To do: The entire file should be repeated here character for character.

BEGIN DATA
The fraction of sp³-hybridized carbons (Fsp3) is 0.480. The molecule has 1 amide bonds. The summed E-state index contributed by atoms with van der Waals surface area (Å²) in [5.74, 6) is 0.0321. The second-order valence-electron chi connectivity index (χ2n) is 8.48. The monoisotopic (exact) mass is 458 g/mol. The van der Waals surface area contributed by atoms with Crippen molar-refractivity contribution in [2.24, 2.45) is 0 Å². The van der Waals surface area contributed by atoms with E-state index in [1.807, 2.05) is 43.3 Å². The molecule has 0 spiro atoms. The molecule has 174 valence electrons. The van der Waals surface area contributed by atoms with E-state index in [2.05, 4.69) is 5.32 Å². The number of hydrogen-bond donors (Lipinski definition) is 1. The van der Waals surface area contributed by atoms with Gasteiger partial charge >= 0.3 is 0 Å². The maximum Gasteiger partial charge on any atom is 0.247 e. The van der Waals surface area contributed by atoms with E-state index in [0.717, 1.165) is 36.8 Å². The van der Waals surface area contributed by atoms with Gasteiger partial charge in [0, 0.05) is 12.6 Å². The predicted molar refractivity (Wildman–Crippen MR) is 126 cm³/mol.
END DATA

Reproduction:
The fraction of sp³-hybridized carbons (Fsp3) is 0.480. The molecule has 1 amide bonds. The summed E-state index contributed by atoms with van der Waals surface area (Å²) in [5.74, 6) is 0.0321. The second-order valence-electron chi connectivity index (χ2n) is 8.48. The monoisotopic (exact) mass is 458 g/mol. The van der Waals surface area contributed by atoms with Crippen molar-refractivity contribution in [2.24, 2.45) is 0 Å². The van der Waals surface area contributed by atoms with E-state index in [1.807, 2.05) is 43.3 Å². The molecule has 0 spiro atoms. The molecule has 174 valence electrons. The van der Waals surface area contributed by atoms with E-state index in [2.05, 4.69) is 5.32 Å². The number of hydrogen-bond donors (Lipinski definition) is 1. The van der Waals surface area contributed by atoms with Gasteiger partial charge >= 0.3 is 0 Å². The maximum Gasteiger partial charge on any atom is 0.247 e. The van der Waals surface area contributed by atoms with E-state index in [0.717, 1.165) is 36.8 Å². The van der Waals surface area contributed by atoms with Gasteiger partial charge in [0, 0.05) is 12.6 Å². The predicted molar refractivity (Wildman–Crippen MR) is 126 cm³/mol.